• Alkalinity Test: [‘P’ Alkalinity (Phenolphthalein), ‘M’ Alkalinity (Methyl-orange) and Total Alkalinity]

Alkalinity Tests:

  • ‘P’ Alkalinity finds the presence of Hydroxyl, Phosphate and half of Carbonates, excluding Bicarbonates.
  • ‘T’ Alkalinity gives the total quantity of all Alkaline Dissolved Salts in the boiler water.
  • ‘M’ Alkalinity finds the presence of remaining Carbonates and Bicarbonates. 
  • Total Alkalinity is   < 2 x ‘P’ Alkalinity. 
  • The desired value is  150 – 300 ppm for ‘P’ Alkalinity.

Increase of Alkalinity Level:

  • Alkalinity treatment has been done recently.
  • Using of Alkaline rich makeup feed water.
  • Incorrect strength of reagent used.

Effect:    Caustic Embrittlement.

Decrease of Alkaline Level:

  • Feedwater is contaminated with acid.
  • Direct water loss from the boiler.
  • Incorrect strength of reagent used.
Effect:   Corrosion.

Chloride Test:

  • Gives the quickest indication of any salt-water leakage into the boiler.
  • Must be carried out daily. 
  • Chlorides of Calcium, Magnesium and Sodium are extremely soluble.
  • Chloride level is proportional to the TDS level in the boiler water.
  • Rate of blow-down is governed by chloride level.
  • Chloride Level should be  0 – 300 ppm, and blow-down if > 300 ppm.

Increase of Chloride Level:

  • SW leaking into the system.
  • Incorrect strength of reagent used. (Silver Nitrate and Potassium Chromate).
  • Due to the treatment of chemical and hardness salt reaction.
  • Increase in TDS level causes Foaming/Priming.
  • Drop-in Alkalinity causes Corrosion.

Phosphate Test:

  • Presence of Phosphate in sample means no hardness salts.
  • Na₃PO₄ added to boiler water, precipitate all scale forming hardness salts of Calcium and Magnesium.
  • With Phosphate Test done, no need to do Hardness Test.
  • Phosphate ppm of 20 – 40  is satisfactory, and blow-down if > 40 ppm.

pH value Test:

  • Once the Alkalinity Test is done, no need to check pH value, since Alkalinity and pH value are proportional.
  • Litmus Strip is used for quick reference, however.
  • pH value maintained at 10.5 – 11.5.

Condensate pH:

  • Condensate pH is measured at Condenser outlet.
  • By theory, it should not be acidic, i.e. (9.5 – 11.5) but practically it is always less than 9.5.
  • (8.3 – 8.6) is satisfactory.
  • If < 8.3, increase the dosage by 25% Condensate Corrosion Inhibitor.
  • If > 8.6, decrease dosage by 25% Condensate Corrosion Inhibitor.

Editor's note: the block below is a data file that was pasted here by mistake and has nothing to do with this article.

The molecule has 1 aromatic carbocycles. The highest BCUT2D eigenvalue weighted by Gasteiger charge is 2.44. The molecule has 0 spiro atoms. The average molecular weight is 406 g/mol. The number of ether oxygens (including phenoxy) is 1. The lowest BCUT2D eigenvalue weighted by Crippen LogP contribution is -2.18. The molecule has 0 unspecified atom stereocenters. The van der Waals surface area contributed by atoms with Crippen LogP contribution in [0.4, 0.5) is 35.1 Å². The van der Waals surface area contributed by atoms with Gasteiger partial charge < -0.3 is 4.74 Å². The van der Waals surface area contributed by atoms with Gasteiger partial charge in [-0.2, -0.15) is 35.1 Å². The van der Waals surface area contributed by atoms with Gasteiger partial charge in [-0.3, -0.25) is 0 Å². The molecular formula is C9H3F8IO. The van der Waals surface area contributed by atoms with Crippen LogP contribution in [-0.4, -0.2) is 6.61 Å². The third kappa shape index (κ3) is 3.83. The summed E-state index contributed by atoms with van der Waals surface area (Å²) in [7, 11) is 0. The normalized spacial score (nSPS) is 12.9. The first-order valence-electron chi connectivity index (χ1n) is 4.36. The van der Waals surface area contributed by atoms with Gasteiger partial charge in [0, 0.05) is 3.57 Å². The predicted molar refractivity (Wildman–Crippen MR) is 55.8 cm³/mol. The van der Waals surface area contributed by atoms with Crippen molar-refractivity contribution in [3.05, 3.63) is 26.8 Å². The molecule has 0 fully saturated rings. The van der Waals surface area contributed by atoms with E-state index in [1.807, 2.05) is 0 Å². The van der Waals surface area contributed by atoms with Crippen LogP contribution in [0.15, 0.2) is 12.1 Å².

Hydrazine Test: (for Dissolved Oxygen)

  • Hydrazine ppm maintained at 0.1 – 0.2 ppm.
  • If < 0.1 ppm, increase the dosage by 25% hydrazine.
  • If > 0.2 ppm, decrease dosage by 25% hydrazine. 

How to take proper boiler water sample?

  • Sample line is usually located in the steam drum, just above the tubes and as far as possible from the chemical feed line.
  • Sample water is taken at the water surface since the highest concentration is at this point.
  • Sample water is cooled down to about 25°C.
  • Flush out the sample stream for 5 minutes before taking.
  • Test apparatus should be cleaned with sample water.
  • Sample water is tested as soon as possible after drawing.

Safety device fitted on automatic boiler[or] Safety devices on Boiler on UMS statues

Boiler Safety Devices

  • Flame failure alarm
  • Low water level alarm.
  • Very low water level alarm and cut-off.
  • High water level alarm.
  • Low steam pressure alarm
  • Low oil temperature alarm and cut-off
  • High oil temperature alarm and cut-off
  • Low oil pressure alarm and cut-off
  • Forced Draught Fan failure alarm and cut-off
  • Power failure alarm.
  • Safety Valves with Easing Gear.
  • Gauge Glass
  • Smoke density alarm
  • Air/fuel ratio alarm
  • High flue gas temperature alarm

What is Caustic Cracking or Embrittlement?

This is a form of inter-crystalline cracking;

  • Caused by an excess concentration of Sodium Hydroxide[Caustic Soda] in the boiler water, and the material under stresses and high temperature.
  • Caustic Soda is used for boiler water treatment, to maintain correct pH value and required alkalinity, so excess concentration should be avoided.
  • Damage occurs to riveted seams, tube ends and bolted flanges.

To prevent Caustic Embrittlement:-

  • Sodium Sulphate, Na2SO4 should be dosed, give protective layer.
  • The ratio of Na2SO4: NaOH should be maintained at 2: 5

What is furnace blow-back (boiler backfire) & How to prevent?

Furnace blowback occurs due to:-